Mataroa was re-launched on Jan 21st 2017 & I have to say looks a lot smarter when I saw her for sale on trademe. Well done Rob & family 🙂 We look forward to seeing the interior work next winter.
PS – owning a pretty boat helps get a feature on ww but wearing a ww t-shirt in the photos gets you to the top of the waiting list 😉
BIG WOODY WEEKEND THIS WEEKEND – MAHURANGI REGATTA – I’LL BE POINTING RAINDANCE NORTH MID AFTERNOON TODAY, FORECAST LOOKS ACE, SO SHOULD BE A GOODY 🙂 LOTS OF PHOTOS 🙂
IF YOU ARE THERE IN A CLASSIC WOODEN LAUNCH – JOIN THE LAUNCH PARADE ON SATURDAY MORNING. STARTS OFF SCOTTS LANDING AT 10.00AM.
Message for CYA Launch Owners + Mataroa Spy Photos
Doing a shout out today to all Classic Yacht Association launch owners to remind you that next weekend (Dec 3>4) is the annual CYA Patio Bay weekend. The highlight of which being the byo BBQ (bbq’s provided for cooking) ashore at Woolicott’s bach. Most of us rate it as the #1 social event of the year in terms of mix & mingling. Check out the photos from last year here https://waitematawoodys.com/2015/12/07/cya-patio-bay-bbq-xmas-race-weekend-2015/
The weekend sees over 50 classic launch & yachts come together for a weekend of fun, friendship & fraternity.
Not wanting to short change you today in terms of your classic woody ‘fix’ – below a few spy photos taken by Max Uivel of the progress being made on the 1928 Joe Slattery launch, Mataroa in the Evans Bay slip yard.
Rob Uivel can be seen hard at work. Max commented that there is still a way to go but progress has been good considering the meteorological and seismic conditions in Wellington.
I have to say she is a very pretty classic & looks to be getting a very sympathetic make-over – we like that 🙂 More details on her past here. https://waitematawoodys.com/2016/10/31/mataroa-kenya-2/
A Message From Manu PB
My name’s Manu, i’m in wellington. was looking for photos on the net of a nice kauri launch out of interest, as i used to own and live in one.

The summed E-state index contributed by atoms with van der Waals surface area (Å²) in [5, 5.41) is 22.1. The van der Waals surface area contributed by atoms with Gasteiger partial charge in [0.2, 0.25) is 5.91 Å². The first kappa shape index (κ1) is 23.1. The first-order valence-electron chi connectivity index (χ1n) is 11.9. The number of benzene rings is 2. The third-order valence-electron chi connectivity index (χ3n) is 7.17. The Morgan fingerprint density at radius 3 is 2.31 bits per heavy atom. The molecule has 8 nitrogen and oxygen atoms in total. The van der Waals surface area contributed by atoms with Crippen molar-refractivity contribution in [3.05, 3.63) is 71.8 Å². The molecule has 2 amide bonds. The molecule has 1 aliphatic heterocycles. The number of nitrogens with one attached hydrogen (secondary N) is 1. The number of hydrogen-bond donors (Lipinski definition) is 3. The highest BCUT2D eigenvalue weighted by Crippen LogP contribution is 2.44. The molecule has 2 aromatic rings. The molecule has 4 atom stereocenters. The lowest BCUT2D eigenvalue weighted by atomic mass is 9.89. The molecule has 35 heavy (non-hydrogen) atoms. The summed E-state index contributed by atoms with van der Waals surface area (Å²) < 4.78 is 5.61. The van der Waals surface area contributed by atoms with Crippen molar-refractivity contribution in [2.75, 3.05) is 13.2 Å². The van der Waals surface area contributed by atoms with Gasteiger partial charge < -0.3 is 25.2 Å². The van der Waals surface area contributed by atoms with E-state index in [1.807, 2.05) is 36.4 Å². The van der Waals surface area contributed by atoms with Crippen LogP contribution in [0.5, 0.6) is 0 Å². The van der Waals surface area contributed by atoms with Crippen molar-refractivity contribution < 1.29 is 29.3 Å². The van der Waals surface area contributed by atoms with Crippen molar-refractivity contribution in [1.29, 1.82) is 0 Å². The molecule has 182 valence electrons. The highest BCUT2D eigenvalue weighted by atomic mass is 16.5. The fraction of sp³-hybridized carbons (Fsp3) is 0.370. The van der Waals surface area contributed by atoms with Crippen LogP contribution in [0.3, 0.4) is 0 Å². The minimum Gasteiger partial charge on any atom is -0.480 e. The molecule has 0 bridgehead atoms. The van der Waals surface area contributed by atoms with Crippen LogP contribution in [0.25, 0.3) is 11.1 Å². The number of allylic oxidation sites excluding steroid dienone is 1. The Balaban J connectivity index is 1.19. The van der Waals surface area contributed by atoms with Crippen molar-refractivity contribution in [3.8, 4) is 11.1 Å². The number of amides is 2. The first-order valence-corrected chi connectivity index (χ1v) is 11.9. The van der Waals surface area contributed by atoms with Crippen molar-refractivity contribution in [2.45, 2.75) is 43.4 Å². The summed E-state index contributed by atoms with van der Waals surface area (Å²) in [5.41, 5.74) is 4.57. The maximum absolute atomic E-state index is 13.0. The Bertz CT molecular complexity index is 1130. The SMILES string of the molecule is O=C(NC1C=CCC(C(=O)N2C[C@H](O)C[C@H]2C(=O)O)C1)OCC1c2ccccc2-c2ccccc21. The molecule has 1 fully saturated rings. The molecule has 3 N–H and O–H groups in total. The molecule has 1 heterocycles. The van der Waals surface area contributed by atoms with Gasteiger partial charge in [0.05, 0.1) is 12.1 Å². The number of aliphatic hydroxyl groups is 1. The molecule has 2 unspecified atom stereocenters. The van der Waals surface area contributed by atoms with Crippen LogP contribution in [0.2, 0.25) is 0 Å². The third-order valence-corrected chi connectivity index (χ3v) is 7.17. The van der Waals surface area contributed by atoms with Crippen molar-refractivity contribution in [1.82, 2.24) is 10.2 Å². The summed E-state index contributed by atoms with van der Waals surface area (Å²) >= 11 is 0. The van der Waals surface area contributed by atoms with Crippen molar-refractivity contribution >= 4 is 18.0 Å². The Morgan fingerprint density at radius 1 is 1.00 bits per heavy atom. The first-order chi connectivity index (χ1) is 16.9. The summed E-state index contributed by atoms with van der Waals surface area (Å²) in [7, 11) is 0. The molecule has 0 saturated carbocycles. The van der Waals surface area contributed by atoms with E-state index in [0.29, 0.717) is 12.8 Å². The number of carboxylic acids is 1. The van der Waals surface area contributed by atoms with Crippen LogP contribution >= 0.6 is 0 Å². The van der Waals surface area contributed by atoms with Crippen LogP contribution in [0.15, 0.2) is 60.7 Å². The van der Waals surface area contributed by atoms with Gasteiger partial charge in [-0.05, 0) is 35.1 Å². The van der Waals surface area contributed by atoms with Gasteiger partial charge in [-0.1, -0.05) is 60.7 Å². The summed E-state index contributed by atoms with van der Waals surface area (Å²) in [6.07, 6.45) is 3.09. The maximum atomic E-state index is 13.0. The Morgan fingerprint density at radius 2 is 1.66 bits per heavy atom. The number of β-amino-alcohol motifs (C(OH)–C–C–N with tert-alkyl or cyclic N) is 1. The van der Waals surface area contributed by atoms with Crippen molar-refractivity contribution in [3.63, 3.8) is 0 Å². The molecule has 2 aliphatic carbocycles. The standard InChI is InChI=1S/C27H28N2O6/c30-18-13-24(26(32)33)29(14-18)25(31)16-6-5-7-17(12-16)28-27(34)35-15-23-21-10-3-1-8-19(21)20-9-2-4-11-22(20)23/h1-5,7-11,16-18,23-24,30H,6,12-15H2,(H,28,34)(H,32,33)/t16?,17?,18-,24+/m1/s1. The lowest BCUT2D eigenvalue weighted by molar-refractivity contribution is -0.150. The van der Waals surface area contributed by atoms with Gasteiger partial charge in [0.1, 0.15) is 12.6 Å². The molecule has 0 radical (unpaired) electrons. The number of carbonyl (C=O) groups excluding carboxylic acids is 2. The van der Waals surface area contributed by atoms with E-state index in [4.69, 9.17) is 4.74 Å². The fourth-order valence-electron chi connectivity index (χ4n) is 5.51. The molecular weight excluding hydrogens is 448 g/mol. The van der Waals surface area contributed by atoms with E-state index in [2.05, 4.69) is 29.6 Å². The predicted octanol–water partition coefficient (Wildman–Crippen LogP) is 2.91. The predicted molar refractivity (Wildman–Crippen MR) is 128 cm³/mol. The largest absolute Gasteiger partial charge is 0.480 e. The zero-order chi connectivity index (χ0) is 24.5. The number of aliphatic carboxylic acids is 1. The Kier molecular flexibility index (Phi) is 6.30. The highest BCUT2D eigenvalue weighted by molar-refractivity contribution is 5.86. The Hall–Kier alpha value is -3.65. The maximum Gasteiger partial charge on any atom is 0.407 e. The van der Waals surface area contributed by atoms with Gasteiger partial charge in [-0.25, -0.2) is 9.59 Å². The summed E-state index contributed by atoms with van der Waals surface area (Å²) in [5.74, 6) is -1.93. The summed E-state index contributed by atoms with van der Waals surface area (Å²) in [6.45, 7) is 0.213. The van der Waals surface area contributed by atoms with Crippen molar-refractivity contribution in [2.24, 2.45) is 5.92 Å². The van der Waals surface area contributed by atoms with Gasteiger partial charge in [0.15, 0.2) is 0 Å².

What do you know, Mataroa comes up!
My father Simon Blakiston bought her from Kevin, end of 1999 (?) and had her brought down to Chaffers marina straight away. We enjoyed trips to the sounds, havelock, and around the harbour (some of the photos posted are ours) for a few years, and he and I ended up living onboard for a couple years, all the while he worked as an architect there! the rearmost port side berth in the main cabin may still have a fold-out drawing table under it. I lived there with my partner later on also. in 2007 Dad was taken by cancer and I inherited the boat. Sadly I’m not a particularly nautical person, and it became apparent that i was doing her no favours by putting off some much needed restoration work. I sold her to a young couple who lived onboard at chaffers for a while.
It’s great to see the photos up on display! really brings back some memories of quite an important little bit of my life!
One of the better stories from my time with Mataroa was being in my last year of school, and a friend saying his father and grandfather were wandering at the marina and had found a boat the grandfather had driven during the war. it took only a small amount of figuring to realise he was talking about Mataroa. Granddad was Bluey Barnes (forgotten his actual first name sorry! this can all be revised), the 18 yearold mentioned on your site by Kevin. Dad met with Bluey and took him out for a spin, apparently his stomach wasn’t what it used to be by this point. Somewhere i have a couple of copies of photos from Bluey, one of his boat boy topside, and another of her absolutely loaded with troops. I hope copies of these photos made it into the boat’s files, otherwise i can try and dig them out. Kevin also mentions a tape recording of Bluey’s exploits which i have too, but havent played since dad recorded it.
There are a couple more stories floating around i think, let me know if you want me to dig up any of them, or the photos and tape. I can also find a little more out about Bluey, sadly he passed away a year or two ago, but i still see his grandson regularly.
Cheers and thanks for getting Mataroa up on the net for all to see, she’s missed out on a lot of due credit over the last few years. great to see some photos i haven’t before.
Today’s photos were sent in by Rob Uivel, who recently purchased Mataroa & in whom I have great faith that she will be bought back to ‘as-new’. Given her very original condition, there will be no need for a chainsaw 🙂
Built in 1928 by Joe Slattery, she was named Kenya when launched & measures 36′. Originally built for Mr Heard of Heards Confectionary.
This link will show you her as purchased by Rob https://waitematawoodys.com/2016/05/26/mataroa-kenya/
The above historical photos show Mataroa after she was struck amidships by another boat, & show the repairs and alterations undertaken. You have to love the ‘fence posts’ holding her together.
Now woodys – if anyone can give us the name of the vessel that struck her, I’ll give them a ww t-shirt. Answers via email only, sent to firstname.lastname@example.org
You’ll need to provide proof to support your answer 😉